Quantitative genetics of circulating Hyaluronic Acid (HA) and its correlation with hand osteoarthritis and obesity-related phenotypes in a community-based sample
One of the potential molecular biomarkers of osteoarthritis (OA) is hyaluronic acid (HA). HA levels may be related to the severity and progression of OA. However, little is known about the contribution of major risk factors for osteoarthritis, e.g. obesity-related phenotypes and genetics to HA variation. Aim: To clarify the quantitative effect of these factors on HA. Subjects and methods: An ethnically homogeneous sample of 911 apparently healthy European-derived individuals, assessed for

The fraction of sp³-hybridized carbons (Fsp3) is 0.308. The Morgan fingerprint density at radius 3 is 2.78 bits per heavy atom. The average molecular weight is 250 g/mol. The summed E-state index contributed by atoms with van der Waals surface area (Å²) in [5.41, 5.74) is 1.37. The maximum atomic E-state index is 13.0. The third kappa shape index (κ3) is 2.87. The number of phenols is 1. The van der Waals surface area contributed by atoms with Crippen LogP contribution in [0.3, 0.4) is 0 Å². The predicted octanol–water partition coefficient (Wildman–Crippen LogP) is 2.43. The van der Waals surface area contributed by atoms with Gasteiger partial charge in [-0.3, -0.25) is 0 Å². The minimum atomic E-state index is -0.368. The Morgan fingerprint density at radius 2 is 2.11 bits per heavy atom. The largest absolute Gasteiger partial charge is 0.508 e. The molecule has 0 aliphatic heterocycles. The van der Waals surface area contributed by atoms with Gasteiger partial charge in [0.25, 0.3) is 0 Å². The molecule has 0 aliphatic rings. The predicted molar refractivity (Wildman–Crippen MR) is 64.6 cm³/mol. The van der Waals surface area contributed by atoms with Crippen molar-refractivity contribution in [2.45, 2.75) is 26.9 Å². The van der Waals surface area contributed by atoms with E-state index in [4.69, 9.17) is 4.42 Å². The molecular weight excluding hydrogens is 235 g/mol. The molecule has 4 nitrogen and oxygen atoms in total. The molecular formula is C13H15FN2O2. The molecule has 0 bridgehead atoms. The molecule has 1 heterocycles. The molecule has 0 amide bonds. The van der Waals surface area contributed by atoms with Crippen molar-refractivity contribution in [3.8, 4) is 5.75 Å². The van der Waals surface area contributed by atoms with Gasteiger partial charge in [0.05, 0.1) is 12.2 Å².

... assessed for radiographic hand osteoarthritis (RHOA), HA, leptin, adiponectin, and several anthropometrical measures of obesity-related phenotypes was studied. Model-based quantitative genetic analysis was used to reveal genetic and shared environmental factors affecting the variation of the study's phenotypes. Results: The HA levels significantly correlated with the age, RHOA, adiponectin, obesity-related phenotypes, and the waist-to-hip ratio. The putative genetic effects contributed significantly to the variation of HA (66.2 ± 9.3%) and they were also significant factors in the variations of all the other studied phenotypes, with the heritability estimate ranging between 0.122 ± 4.4% (WHR) and 45.7 ± 2.2% (joint space narrowing). Conclusions: This is the first study to report heritability estimates of HA variation and its correlation with obesity-related phenotypes, ADP and RHOA. However, the nature of genetic effects on HA and its correlation with other study phenotypes require further clarification.